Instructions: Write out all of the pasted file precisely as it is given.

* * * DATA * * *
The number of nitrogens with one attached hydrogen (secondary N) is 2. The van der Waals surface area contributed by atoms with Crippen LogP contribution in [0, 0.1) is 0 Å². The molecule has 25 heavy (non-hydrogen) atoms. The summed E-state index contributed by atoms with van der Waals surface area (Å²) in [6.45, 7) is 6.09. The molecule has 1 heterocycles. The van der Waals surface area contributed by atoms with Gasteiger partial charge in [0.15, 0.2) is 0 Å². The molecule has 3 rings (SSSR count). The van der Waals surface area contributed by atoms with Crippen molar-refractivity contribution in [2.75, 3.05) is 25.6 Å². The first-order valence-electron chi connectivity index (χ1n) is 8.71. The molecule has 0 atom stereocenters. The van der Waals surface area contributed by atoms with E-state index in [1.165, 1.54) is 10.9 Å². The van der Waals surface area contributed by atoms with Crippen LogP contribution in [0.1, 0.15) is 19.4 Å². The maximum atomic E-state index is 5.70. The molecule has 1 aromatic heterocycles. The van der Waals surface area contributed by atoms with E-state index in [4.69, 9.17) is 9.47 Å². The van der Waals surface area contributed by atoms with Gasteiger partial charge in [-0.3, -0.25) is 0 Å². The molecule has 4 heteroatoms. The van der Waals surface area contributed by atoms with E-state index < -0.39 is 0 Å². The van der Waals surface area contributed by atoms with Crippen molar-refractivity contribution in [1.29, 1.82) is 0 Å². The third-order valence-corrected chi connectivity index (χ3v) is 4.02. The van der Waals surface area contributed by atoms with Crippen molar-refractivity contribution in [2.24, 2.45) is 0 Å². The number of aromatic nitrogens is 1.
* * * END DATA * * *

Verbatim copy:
The number of nitrogens with one attached hydrogen (secondary N) is 2. The van der Waals surface area contributed by atoms with Crippen LogP contribution in [0, 0.1) is 0 Å². The molecule has 25 heavy (non-hydrogen) atoms. The summed E-state index contributed by atoms with van der Waals surface area (Å²) in [6.45, 7) is 6.09. The molecule has 1 heterocycles. The van der Waals surface area contributed by atoms with Gasteiger partial charge in [0.15, 0.2) is 0 Å². The molecule has 3 rings (SSSR count). The van der Waals surface area contributed by atoms with Crippen molar-refractivity contribution in [2.75, 3.05) is 25.6 Å². The first-order valence-electron chi connectivity index (χ1n) is 8.71. The molecule has 0 atom stereocenters. The van der Waals surface area contributed by atoms with E-state index in [1.165, 1.54) is 10.9 Å². The van der Waals surface area contributed by atoms with Crippen LogP contribution in [0.1, 0.15) is 19.4 Å². The maximum atomic E-state index is 5.70. The molecule has 1 aromatic heterocycles. The van der Waals surface area contributed by atoms with E-state index in [4.69, 9.17) is 9.47 Å². The van der Waals surface area contributed by atoms with Gasteiger partial charge in [-0.3, -0.25) is 0 Å². The molecule has 4 heteroatoms. The van der Waals surface area contributed by atoms with E-state index < -0.39 is 0 Å². The van der Waals surface area contributed by atoms with Crippen molar-refractivity contribution in [1.29, 1.82) is 0 Å². The third-order valence-corrected chi connectivity index (χ3v) is 4.02. The van der Waals surface area contributed by atoms with Crippen molar-refractivity contribution in [2.24, 2.45) is 0 Å². The number of aromatic nitrogens is 1.